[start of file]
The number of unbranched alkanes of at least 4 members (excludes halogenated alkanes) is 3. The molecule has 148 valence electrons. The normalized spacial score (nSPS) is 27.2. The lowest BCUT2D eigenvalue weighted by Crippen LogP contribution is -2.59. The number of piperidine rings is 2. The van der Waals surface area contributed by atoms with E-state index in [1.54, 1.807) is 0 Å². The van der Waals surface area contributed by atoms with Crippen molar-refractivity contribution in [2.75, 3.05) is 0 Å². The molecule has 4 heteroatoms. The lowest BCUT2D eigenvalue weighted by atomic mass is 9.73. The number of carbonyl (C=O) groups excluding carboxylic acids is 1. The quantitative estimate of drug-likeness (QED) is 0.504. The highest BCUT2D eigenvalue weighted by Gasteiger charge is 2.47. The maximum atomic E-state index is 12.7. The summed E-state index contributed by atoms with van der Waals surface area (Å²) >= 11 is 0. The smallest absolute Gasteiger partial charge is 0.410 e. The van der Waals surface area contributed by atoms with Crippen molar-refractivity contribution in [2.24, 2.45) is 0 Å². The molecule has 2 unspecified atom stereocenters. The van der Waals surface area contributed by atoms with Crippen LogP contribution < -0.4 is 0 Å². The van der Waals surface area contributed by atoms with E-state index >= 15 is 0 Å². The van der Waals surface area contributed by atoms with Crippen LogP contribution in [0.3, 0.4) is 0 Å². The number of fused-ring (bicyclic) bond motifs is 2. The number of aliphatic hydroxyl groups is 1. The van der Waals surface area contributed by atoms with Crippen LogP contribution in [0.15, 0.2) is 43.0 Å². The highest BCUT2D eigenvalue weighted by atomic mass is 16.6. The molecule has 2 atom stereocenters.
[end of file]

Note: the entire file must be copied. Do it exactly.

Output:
The number of unbranched alkanes of at least 4 members (excludes halogenated alkanes) is 3. The molecule has 148 valence electrons. The normalized spacial score (nSPS) is 27.2. The lowest BCUT2D eigenvalue weighted by Crippen LogP contribution is -2.59. The number of piperidine rings is 2. The van der Waals surface area contributed by atoms with E-state index in [1.54, 1.807) is 0 Å². The van der Waals surface area contributed by atoms with Crippen molar-refractivity contribution in [2.75, 3.05) is 0 Å². The molecule has 4 heteroatoms. The lowest BCUT2D eigenvalue weighted by atomic mass is 9.73. The number of carbonyl (C=O) groups excluding carboxylic acids is 1. The quantitative estimate of drug-likeness (QED) is 0.504. The highest BCUT2D eigenvalue weighted by Gasteiger charge is 2.47. The maximum atomic E-state index is 12.7. The summed E-state index contributed by atoms with van der Waals surface area (Å²) >= 11 is 0. The smallest absolute Gasteiger partial charge is 0.410 e. The van der Waals surface area contributed by atoms with Crippen molar-refractivity contribution in [2.24, 2.45) is 0 Å². The molecule has 2 unspecified atom stereocenters. The van der Waals surface area contributed by atoms with Crippen LogP contribution < -0.4 is 0 Å². The van der Waals surface area contributed by atoms with E-state index >= 15 is 0 Å². The van der Waals surface area contributed by atoms with Crippen LogP contribution in [0.3, 0.4) is 0 Å². The number of fused-ring (bicyclic) bond motifs is 2. The number of aliphatic hydroxyl groups is 1. The van der Waals surface area contributed by atoms with Crippen LogP contribution in [0.15, 0.2) is 43.0 Å². The highest BCUT2D eigenvalue weighted by atomic mass is 16.6. The molecule has 2 atom stereocenters.